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Red Wolf Shot and Killed in National Wildlife Refuge
FOR IMMEDIATE RELEASE
Contact: Haley McKey, 202-772-0247, firstname.lastname@example.org
WASHINGTON (December 30, 2016) – A red wolf was shot and killed on or around Dec. 19 and found Dec. 21 in Pocosin Lakes National Wildlife Refuge in North Carolina by the U.S. Fish and Wildlife Service (FWS). UPDATE: as of Jan. 3, the reward for information leading to an arrest is at $16,500. Defenders of Wildlife and other conservation groups have contributed to FWS' original reward amount of $2500.
Contact North Carolina Wildlife Officer Frank Simms at (252) 216-7504 or Special Agent Jason Keith at (919) 856-4520, ext. 34 with information regarding this incident.
Defenders of Wildlife Southeast Program Director Ben Prater issued this statement:
“This is a tragedy. We know that gunshot is one of the leading causes of death for red wolves and it can be prevented. The poaching of any wild animal is intolerable but the intentional killing of one of the world's most endangered species is inexcusable.
“With fewer than 45 red wolves left in the wild, this loss is a huge blow to the species. We are matching the U.S. Fish and Wildlife Service’s award for information regarding this wolf’s death to send a clear message: poaching of these incredibly rare wolves will not be tolerated or go unpunished.”
Red wolves once ranged across the Southeast from Texas south to Florida and as far north as Pennsylvania. Due to habitat loss and extermination by humans, red wolves were reduced to a handful of individuals by the 1970s. In 1980 the U.S. Fish and Wildlife Service captured the 14 remaining red wolves and declared them extinct in the wild. The first captive-bred red wolves were released in Alligator River National Wildlife Refuge on September 14, 1987. The program was successful and became a model for wolf recovery in the United States, with nearly 150 red wolves in the wild by 2012.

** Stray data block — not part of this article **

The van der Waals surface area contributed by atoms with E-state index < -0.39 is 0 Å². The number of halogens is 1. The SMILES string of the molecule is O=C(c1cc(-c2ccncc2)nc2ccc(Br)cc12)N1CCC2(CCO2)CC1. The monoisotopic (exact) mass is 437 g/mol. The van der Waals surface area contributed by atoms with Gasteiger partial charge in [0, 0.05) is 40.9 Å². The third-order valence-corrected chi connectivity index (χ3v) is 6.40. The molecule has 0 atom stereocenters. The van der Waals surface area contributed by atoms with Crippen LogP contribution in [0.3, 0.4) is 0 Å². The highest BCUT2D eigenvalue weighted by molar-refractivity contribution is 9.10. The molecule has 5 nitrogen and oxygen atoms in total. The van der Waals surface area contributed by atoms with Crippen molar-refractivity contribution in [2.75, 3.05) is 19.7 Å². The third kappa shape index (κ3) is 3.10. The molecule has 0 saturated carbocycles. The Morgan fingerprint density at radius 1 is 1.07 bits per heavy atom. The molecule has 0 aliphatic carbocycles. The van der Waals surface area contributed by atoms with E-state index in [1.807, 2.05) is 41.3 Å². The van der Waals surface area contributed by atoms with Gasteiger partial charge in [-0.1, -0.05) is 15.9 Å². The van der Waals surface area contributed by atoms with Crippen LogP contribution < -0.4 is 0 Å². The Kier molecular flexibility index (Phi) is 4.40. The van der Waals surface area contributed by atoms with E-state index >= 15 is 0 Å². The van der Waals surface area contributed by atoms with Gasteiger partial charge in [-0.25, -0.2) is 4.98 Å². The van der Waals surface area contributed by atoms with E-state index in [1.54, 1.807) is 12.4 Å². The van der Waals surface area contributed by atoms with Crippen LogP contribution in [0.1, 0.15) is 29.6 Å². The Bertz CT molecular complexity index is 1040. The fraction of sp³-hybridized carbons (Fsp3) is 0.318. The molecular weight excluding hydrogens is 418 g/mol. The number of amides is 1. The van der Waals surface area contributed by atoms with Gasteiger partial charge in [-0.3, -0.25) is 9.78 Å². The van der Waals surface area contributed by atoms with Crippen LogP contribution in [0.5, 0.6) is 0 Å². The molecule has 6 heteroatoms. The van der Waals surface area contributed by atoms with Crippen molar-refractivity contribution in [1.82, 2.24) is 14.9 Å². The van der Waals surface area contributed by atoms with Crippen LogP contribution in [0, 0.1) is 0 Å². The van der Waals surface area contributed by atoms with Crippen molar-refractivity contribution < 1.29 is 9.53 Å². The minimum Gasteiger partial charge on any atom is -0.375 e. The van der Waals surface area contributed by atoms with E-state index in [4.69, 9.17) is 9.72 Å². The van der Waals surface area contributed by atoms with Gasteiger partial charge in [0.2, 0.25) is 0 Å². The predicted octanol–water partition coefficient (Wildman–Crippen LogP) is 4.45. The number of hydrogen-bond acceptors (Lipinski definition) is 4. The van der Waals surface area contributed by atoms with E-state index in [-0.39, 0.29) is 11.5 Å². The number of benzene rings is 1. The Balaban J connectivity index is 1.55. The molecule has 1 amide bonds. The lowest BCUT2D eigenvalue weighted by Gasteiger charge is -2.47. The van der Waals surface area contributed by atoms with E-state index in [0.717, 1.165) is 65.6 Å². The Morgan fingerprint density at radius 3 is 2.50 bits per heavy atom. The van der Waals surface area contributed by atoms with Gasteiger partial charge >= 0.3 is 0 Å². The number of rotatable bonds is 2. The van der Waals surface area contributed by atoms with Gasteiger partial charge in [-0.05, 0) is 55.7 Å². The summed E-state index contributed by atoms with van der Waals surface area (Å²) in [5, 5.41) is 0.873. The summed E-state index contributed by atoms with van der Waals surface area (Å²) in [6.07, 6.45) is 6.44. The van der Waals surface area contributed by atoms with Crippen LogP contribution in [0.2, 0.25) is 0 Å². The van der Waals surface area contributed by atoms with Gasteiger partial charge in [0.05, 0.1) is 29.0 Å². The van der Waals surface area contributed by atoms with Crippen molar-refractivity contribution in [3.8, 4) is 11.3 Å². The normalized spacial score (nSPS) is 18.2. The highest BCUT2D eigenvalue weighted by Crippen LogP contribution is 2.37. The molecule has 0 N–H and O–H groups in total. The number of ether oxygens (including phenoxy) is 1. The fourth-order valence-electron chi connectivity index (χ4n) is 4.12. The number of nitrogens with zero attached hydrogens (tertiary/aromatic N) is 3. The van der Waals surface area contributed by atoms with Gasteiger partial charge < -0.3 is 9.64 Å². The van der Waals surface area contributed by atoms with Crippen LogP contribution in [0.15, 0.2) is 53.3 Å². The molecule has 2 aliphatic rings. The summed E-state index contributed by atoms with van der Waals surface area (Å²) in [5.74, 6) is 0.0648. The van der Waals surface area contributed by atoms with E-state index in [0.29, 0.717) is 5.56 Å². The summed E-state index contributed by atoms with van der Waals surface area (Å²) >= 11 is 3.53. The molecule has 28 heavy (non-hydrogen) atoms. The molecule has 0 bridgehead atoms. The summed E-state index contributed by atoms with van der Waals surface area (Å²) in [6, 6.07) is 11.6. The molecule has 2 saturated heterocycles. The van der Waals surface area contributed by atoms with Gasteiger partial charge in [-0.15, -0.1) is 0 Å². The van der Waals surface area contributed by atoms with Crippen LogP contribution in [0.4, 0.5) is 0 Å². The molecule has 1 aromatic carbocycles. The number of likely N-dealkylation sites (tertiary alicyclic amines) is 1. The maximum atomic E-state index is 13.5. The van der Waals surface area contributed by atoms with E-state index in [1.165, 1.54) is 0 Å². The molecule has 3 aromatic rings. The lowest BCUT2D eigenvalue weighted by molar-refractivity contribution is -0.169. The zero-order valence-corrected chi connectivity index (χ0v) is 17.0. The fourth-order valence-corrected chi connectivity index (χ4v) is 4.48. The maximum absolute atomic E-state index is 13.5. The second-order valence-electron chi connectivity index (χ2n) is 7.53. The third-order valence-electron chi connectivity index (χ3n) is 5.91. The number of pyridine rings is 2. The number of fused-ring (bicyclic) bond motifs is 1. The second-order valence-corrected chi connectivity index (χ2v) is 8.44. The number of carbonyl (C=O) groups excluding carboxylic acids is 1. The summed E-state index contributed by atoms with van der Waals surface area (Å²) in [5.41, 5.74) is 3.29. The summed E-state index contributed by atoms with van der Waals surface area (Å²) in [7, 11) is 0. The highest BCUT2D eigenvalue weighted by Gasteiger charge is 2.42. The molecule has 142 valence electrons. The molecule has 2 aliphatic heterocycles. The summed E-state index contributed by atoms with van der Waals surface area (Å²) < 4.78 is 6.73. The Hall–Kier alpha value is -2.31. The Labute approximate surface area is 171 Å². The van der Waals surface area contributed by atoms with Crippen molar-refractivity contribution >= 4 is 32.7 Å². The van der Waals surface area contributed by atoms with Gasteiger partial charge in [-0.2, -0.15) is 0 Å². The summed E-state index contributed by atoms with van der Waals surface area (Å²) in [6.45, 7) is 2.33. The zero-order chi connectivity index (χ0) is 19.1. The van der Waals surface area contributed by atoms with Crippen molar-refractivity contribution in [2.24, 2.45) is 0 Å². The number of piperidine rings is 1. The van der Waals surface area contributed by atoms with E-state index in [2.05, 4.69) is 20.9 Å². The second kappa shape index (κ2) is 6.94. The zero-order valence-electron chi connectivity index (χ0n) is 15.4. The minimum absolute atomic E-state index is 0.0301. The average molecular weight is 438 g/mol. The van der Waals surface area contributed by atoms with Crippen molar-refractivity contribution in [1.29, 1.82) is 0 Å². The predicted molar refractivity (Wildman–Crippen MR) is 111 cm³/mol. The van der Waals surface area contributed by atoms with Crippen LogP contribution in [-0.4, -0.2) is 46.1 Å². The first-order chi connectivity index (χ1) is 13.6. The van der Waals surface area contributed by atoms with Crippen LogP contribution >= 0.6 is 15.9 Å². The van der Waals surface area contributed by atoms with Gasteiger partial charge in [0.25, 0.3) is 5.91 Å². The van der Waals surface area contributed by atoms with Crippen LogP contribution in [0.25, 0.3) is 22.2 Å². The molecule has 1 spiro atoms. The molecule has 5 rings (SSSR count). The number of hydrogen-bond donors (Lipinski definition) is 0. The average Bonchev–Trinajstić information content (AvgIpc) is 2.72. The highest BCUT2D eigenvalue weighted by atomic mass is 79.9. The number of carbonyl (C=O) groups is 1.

But just as red wolves began to thrive, coyotes, which are not native to the East, swept into the area. Coyote hunters have shot red wolves in a tragic case of mistaken identity. At the same time, FWS has been pulling back on conservation efforts for the wolf with catastrophic results. FWS has suspended releasing captive-bred red wolves into the wild and stopped managing coyotes in the red wolf recovery area to prevent hybridization.
Defenders of Wildlife joined the Red Wolf Recovery Team, convened by the U.S. Fish and Wildlife Service, in 2015. But with no progress and the possibility of terminating the program on the table as an option, Defenders resigned from the team in early 2016. Since then, the U.S. Fish and Wildlife Service has continued its suspension of red wolf recovery activities. Because of this mismanagement, the red wolf remains the world's most endangered canid. Fewer than 50 red wolves remain in the wild.
The U.S. District Court for the Eastern District of North Carolina issued a preliminary injunction in September 2016 that orders the U.S. Fish and Wildlife Service to stop capturing and killing and authorizing private landowners to capture and kill red wolves.
In October 2016, The scientific experts who drafted the Population Viability Analysis (PVA) for the red wolf, which the U.S. Fish and Wildlife Service (FWS) cited as the rationale behind its recent proposal to take red wolves from the wild and place them in captivity, sent a rebuttal to the agency saying “the September 12th decision on the future of the Red Wolf Recovery Program included many alarming misinterpretations of the PVA as justification for the final decision.”
Defenders of Wildlife is dedicated to the protection of all native animals and plants in their natural communities. With more than 1.2 million members and activists, Defenders of Wildlife is a leading advocate for innovative solutions to safeguard our wildlife heritage for generations to come. For more information, visit www.defenders.org. For the latest news from Defenders, follow us at@DefendersNews.